Thursday, September 21, 2006

NY Times & Washington Post Editorials on Defense Authorization

The New York Times

Keep Christ Out of the Christmas Tree

Taxpayers may find it hard to believe that the must-pass $500 billion defense budget could be held hostage to a mischievous amendment empowering evangelical chaplains to speak in the name of Jesus at nonreligious military gatherings. But that is the case in Congress, where hard-right Republicans have held up passage of the defense bill in an attempt to license zealot chaplains to violate policies of religious tolerance at secular ceremonies.

Despite the firm opposition of the Pentagon and ecumenical chaplain groups, House Republicans have been defending this egregious pro-evangelical thumb on the scale in negotiations with the Senate.

We expect the Senate, mindful of the nation’s multidenominational legions fighting in Iraq and Afghanistan, to reject the fine-print travesty. At its heart is religious intolerance - not respect of chaplains’ consciences - and a naked attempt to elevate evangelical beliefs to primacy in the ranks. These very abuses caused a scandal at the Air Force Academy two years ago after cadets complained that ranking officers tolerated evangelical chaplains’ proselytizing and discriminating on campus.

Proponents hope to exploit the urgency of passing the defense bill - part of the annual attempt to make a "Christmas tree" of the measure by weighting it with nonessential favors for political patrons. Another controversial amendment aims at allowing war veterans to introduce hunting to a pristine part of the Channel Islands National Park off the coast of California. A spokesman for Representative Duncan Hunter, Republican of California, said the proposal would "preserve the herds" and provide veterans from Iraq and Afghanistan with "the experience of a lifetime." Surely the Senate will oppose such a wacky exploitation of veterans as just another sop to the gun lobby.

Defense conferees who were truly conscientious would act to control predatory insurance salesmen at the gates of military bases. And they would force the Pentagon to end its awarding of unearned "bonus" payments to favored defense contractors. Government investigators found the Air Force’s F-22A Raptor plane 20 months late and 42 percent over budget, yet contractors reaped $849 million in bonuses.

Voters should wonder what in the name of (fill in deity) is going on in Congress.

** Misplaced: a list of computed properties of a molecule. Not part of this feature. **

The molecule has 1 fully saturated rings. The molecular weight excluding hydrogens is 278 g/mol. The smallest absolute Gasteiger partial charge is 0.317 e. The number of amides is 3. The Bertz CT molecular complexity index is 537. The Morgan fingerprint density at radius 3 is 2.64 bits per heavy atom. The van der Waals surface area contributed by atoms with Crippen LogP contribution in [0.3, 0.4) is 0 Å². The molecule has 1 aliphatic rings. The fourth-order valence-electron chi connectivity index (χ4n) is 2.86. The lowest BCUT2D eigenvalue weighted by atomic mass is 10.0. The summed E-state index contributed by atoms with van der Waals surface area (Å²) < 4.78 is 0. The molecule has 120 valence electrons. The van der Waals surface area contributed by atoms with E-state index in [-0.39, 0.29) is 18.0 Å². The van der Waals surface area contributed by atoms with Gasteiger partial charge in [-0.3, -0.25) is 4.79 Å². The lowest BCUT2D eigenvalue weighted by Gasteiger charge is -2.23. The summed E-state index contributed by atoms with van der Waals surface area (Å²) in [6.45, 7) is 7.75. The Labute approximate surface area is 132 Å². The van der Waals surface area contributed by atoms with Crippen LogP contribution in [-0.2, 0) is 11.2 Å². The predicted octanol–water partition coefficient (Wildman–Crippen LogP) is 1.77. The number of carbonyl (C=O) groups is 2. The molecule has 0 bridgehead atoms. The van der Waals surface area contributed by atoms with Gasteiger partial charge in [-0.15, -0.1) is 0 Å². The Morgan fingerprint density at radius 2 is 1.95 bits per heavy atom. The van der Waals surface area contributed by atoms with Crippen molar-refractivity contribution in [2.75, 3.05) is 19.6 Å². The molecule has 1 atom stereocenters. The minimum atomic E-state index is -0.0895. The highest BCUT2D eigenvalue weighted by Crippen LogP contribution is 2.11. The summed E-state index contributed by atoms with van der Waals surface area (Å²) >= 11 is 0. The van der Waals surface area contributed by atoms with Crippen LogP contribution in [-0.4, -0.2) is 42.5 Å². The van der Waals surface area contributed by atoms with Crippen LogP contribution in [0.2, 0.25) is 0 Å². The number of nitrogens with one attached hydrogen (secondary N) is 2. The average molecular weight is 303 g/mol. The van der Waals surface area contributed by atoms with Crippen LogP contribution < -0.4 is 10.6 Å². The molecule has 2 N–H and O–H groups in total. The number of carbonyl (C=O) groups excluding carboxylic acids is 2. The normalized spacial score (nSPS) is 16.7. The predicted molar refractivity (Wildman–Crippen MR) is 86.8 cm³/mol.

The Washington Post

Unneeded and Divisive

Let us pray that Congress stops meddling with military chaplains.

Page A24

"UNNECESSARY and likely counterproductive." That's what a major interest group had to say Tuesday about a provision that has snarled completion of the defense authorization bill. The provision -- contained in the House version but not in the Senate-passed measure -- would permit military chaplains to offer explicitly sectarian prayers at public events. But that negative assessment, and the call on congressional negotiators to drop the amendment, didn't come, as you might assume, from the usual separation-of-church-and-state types. Rather, it was contained in a letter to lawmakers from the Rev. Ted Haggard, president of the National Association of Evangelicals. "At this time, our country needs no legislation in this area," the Rev. Haggard wrote. He is right.

The House provision has been pushed by some evangelical ministers who contend that new Air Force and Navy guidelines violate the rights of chaplains whose faith requires them to pray in the name of Jesus Christ when they offer public prayers. It would guarantee chaplains "the prerogative to pray according to the dictates of the chaplain's own conscience, except as must be limited by military necessity, with any such limitation being imposed in the least restrictive manner feasible."

We respect the chaplains' convictions about the demands of their faith. But we are also concerned about having such sectarian prayers at events that military personnel of other faiths, or no faith at all, are compelled to attend. No one disputes that chaplains are free to pray as they wish, and as their religion demands, at private, voluntary services. The argument is about what rules should govern religious speech at public, nonreligious events. In fact, as the Defense Department explained in stating its opposition, the military's "present insistence on inclusive prayer at interfaith gatherings" is more conducive to "unit cohesion."

Senate Armed Services Committee Chairman John W. Warner (R-Va.) went to the Senate floor Tuesday evening to make clear his opposition to including the amendment in the defense bill. Instead, Mr. Warner said that lawmakers should hold hearings at the start of the next Congress and that in the interim the military should suspend enforcement of the new guidelines.

Mr. Warner deserves credit for his efforts to get the amendment out of the authorization bill. But the better resolution of this complicated and divisive issue would be for Congress to stay out of it and leave the matter in the hands of the military services. In the long run, the best resolution would be not to drain prayer at public ceremonies of specific religious content but to discourage prayer at such events as inherently and unnecessarily divisive.


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